Beef Bar, a 'Burger Joint' and Watering Hole from the Red Oak Biscuits Team, Coming Soon to Washington Avenue

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Derek Schulze and Josh Akers of Red Oak Biscuits are investing heavily into the Washington Avenue neighborhood in the form of three new restaurants and one event venue. - TOM HELLAUER
  • Tom Hellauer
  • Derek Schulze and Josh Akers of Red Oak Biscuits are investing heavily into the Washington Avenue neighborhood in the form of three new restaurants and one event venue.
Burgers, ice cream and booze are coming to Washington Avenue next spring in the form of Beef Bar (1325 Washington Avenue). Up-and-coming restaurateurs Josh Akers and Derek Schulze of Red Oak Biscuits are behind the new pub.

Close to the City Museum and hotels, the eatery will cater to families during the day and a more adult crowd at night with a full bar. True to its namesake, Beef Bar will offer burgers on the menu, complete with beef from Schulze's father's cattle production. Customers will start with a choice of patty, with traditional beef, turkey, grilled or fried chicken and "beyond burgers" for vegetarians as options. After choosing from one of four dry rubs or spices, patrons will then select a "build."

"Builds" incorporate different toppings and buns. One, the "Strawberry Fields," will feature strawberry jam and goat cheese. Another, the "Sunnyside," will don an egg, avocado, pickled red onion and more. Hot dogs, brats and salads will also be available. Akers and Schulze prioritize fresh ingredients, buying from local farmers such as Schulze's father as much as possible.

Akers and Schulze want to incorporate ice cream into the concept and are leaning towards soft serve. Kids won't be the only ones enjoying the chilled treats, however; "boozy milkshakes" and other playful drinks will be on hand.



The pair are rapidly expanding their St. Louis empire, and Beef Bar certainly fits their mold.


"I like to offer a niche product. I think especially in the fast casual, when you’re selective and have one thing you’re very good at it’s very attractive to people," Schulze says. 



The floor above Beef Bar will be used as an event venue called Gather, which the owners hope will attract weddings and other crowds.

Beef Bar will displace another concept from Akers and Schulze, Homestead. Originally planned to go in Beef Bar's space, Homestead will now settle in the Knickerbocker Building at 1300 Washington Avenue.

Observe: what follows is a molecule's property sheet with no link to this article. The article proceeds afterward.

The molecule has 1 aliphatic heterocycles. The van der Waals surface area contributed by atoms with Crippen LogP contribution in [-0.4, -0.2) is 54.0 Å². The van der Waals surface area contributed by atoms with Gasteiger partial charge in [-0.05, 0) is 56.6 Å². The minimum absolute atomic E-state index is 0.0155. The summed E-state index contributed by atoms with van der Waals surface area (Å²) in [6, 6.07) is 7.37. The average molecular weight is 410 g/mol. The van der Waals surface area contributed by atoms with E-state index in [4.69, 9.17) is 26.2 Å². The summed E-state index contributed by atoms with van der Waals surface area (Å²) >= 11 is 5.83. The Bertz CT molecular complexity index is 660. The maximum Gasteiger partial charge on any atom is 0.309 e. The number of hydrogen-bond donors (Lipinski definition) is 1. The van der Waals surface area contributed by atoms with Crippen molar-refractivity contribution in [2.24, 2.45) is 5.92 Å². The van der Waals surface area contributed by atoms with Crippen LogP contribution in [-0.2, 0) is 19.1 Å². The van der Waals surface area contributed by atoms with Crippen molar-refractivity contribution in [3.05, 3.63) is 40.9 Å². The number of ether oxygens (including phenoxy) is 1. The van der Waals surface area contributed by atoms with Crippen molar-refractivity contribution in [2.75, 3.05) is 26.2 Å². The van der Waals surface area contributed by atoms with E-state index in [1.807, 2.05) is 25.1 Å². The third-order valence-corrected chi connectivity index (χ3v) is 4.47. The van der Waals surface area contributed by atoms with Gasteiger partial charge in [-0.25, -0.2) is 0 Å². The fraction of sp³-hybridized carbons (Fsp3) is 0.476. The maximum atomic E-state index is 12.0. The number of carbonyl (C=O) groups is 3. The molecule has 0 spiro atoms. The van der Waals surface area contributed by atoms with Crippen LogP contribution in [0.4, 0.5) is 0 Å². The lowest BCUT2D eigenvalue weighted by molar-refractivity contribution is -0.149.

While Beef Bar will have burgers and milkshakes, Homestead will offer salads and smoothies, opting to be a fresh and healthful option. Schulze grew up on a farm in Warrenton and plans to grow much of the greens and other vegetables that will make their way into Homestead, as well as his other eateries.

"We want to be directly linked with our food and know what we’re serving is really good," Schulze says.

Hydroponic systems such as this one at Red Oak Biscuits are used by Akers and Schulze to grow much of their own food. What they can not grow themselves, they get from local farmers, such as Schulze's father. - TOM HELLAUER
  • Tom Hellauer
  • Hydroponic systems such as this one at Red Oak Biscuits are used by Akers and Schulze to grow much of their own food. What they can not grow themselves, they get from local farmers, such as Schulze's father.
Homestead aims to be a healthy coffee and food hangout as well as delivery service. Next to a wellness center, it will offer core staples like oatmeal, salads, hand-squeezed juices and other healthy meals available for delivery as part of wellness packages. Akers and Schulze plan on catering to foot traffic as well.

That's not all for the the duo, though. Fried (1330 Washington Avenue), a Southern comfort, late-night concept will open in mid-February. Fried's sauces will be CBD-infused and inspired, with names such as "Sweet and Sour Diesel" going on a variety of meat or vegetarian "nugs" for customers to choose from. Fried desserts such as Oreos and cheesecakes will satisfy night owls until 1 a.m.

Combined with Red Oak Biscuits, which is now open on Cherokee Street, Akers and Schulze will have four eateries and one event venue by the spring. Their sudden entry into the St. Louis food scene has surprised even themselves.

"I knew I was really good in the kitchen, serving people and had good personality but I didn’t think I could take my talents to the next level, helping to form menus and restaurants like we’re doing right now," Akers says.
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